Old saying in Las Vegas; “Once you put your money on the table, it belongs to the house.” People really ought to be way more careful about what they do with their personal information with all these apps as well as the internet. Does anybody really think that this app maker won’t sell their information to a company like Google for profit? Google currently buys information from grocery store discount cards to sell to medical insurance companies who in turn use it to help set the premium costs in a given area. Have you been a good person today, or did you buy junk food and vodka? Like most things in life, when profit enters the picture, the slope gets very slippery. People would do well to start reading more before they just blindly trust that all of these apps are for the greater good. As a fully vaccinated person, would I pay some unregulated company I’ve never heard of to take my personal information just so I could pay again to listen to some music?

     
  2. Pedro May 11, 2021 at 9:28 pm #

    “Since users control their own data, businesses are freed from navigating HIPAA compliance regulations.”

    Huh? Nightclubs don’t have to comply with HIPAA. HIPAA covers health care providers. Bindle may have to comply as a medical information clearinghouse. Nightclubs and other non medical business generally have to comply with Federal laws such as Americans with Disabilities Act and Civil Rights Act along with any local discrimination laws. Denying entry to someone who isn’t vaccinated because they have a history of vaccine anaphylaxis could be a problem, for an armchair example.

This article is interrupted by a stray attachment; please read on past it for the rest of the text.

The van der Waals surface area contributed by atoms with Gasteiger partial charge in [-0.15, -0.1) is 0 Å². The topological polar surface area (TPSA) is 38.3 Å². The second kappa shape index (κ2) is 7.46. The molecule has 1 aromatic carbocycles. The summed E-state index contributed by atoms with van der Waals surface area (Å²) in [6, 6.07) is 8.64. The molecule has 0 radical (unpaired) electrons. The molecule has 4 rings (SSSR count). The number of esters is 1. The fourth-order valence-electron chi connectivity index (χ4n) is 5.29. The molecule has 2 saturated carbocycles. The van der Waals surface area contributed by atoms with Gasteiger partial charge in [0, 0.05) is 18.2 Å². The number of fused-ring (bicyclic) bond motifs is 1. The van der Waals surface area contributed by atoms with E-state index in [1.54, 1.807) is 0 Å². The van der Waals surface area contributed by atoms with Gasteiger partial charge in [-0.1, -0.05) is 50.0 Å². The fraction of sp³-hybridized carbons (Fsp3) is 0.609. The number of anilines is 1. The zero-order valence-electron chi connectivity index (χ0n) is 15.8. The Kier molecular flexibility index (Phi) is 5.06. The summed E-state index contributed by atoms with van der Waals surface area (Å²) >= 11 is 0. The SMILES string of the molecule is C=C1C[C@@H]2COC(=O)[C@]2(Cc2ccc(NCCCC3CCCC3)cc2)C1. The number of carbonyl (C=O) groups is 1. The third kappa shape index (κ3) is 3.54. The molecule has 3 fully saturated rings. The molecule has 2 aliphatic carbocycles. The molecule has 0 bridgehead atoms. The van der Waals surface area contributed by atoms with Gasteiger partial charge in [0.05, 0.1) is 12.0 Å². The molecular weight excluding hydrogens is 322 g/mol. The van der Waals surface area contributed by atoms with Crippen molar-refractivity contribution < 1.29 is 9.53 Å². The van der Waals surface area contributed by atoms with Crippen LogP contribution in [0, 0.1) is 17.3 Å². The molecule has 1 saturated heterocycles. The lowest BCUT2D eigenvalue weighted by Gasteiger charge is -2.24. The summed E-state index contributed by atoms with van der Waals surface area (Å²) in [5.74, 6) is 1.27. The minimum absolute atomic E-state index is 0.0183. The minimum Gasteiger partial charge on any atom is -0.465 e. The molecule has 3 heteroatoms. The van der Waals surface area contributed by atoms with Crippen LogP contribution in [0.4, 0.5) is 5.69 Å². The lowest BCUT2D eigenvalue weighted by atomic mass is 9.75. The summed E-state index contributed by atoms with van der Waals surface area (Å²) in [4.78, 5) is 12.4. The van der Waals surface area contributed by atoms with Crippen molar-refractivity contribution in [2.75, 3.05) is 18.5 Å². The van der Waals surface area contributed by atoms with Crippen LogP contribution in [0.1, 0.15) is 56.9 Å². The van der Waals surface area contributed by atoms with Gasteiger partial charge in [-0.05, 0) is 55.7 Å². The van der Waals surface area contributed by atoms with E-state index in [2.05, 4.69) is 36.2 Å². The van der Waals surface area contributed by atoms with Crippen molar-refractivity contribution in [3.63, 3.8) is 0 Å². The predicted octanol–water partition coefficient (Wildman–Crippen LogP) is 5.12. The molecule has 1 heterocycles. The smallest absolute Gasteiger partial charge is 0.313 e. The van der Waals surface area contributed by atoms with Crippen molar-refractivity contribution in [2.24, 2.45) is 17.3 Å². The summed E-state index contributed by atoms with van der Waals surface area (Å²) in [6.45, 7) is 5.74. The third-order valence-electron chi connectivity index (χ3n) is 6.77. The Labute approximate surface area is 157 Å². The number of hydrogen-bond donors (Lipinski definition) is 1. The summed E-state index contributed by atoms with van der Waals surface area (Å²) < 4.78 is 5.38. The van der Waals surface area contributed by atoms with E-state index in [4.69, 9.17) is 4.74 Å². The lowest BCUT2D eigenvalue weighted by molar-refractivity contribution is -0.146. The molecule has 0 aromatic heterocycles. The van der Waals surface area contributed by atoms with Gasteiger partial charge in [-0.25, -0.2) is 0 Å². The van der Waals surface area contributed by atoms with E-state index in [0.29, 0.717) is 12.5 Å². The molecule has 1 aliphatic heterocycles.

I’m no lawyer, but it doesn’t look like SWave talked to one either. There’s a lot of legal nuance in asserting your right to “Refuse service to anyone.” Current situation seems a minefield for businesses trying to protect the health of everyone while not inadvertently trampling the legal rights of individuals.

     
  3. Ullr the Drooler May 11, 2021 at 1:12 pm #

    If the T-Bar Social Club which hosted this event is in June Lake, why do you say, “That it was a business in Mammoth Lakes that would be the first to take advantage of the [Bindle] application is not surprising.”?

    I thought they were two different places; sure seems like it anyway.

     
    • Charles James May 19, 2021 at 7:54 pm #

      Thanks for pointing out the mistake. It happens. And it is good when readers “catch them.” Unfortunately a couple of your comments were sent to Spam by our software program, which also happens. Thanks again.

       
  4. JaneE May 11, 2021 at 9:57 am #

    The records are “self attested”, not verified. If the individuals who sign up are honest about their vaccinations and tests it can validate that the venue’s requirements are met. The people who buy fake vaccination certificates would probably not hesitate to enter them into the app either.

    If they can come up with a way for actual medical providers to validate records for the people who enter them themselves without violating medical privacy laws, then this could be a real benefit for businesses in trying to establish safe spaces. If not, it only looks like it is doing something.

    I would not trust a “self attested” record for anyone I don’t know personally. Or even for some people I do know personally. There are just too many scam artists out there.

    It is a great idea, and would provide a real benefit for places that want to enforce their own standards or even keep up with the changes in local standards, but it looks to have too many loopholes to be a reliable reporter of vaccinated status. When or if they can actually verify the information people enter, it could be useful.

     
  5. Jamie Schectman May 11, 2021 at 7:44 am #

    Here’s a recap of the concert and national debut of the digital health wallet

    https://www.tahoeonstage.com/reviews/concert-reviews/first-show-with-vax-policy-rocks-with-4-encores/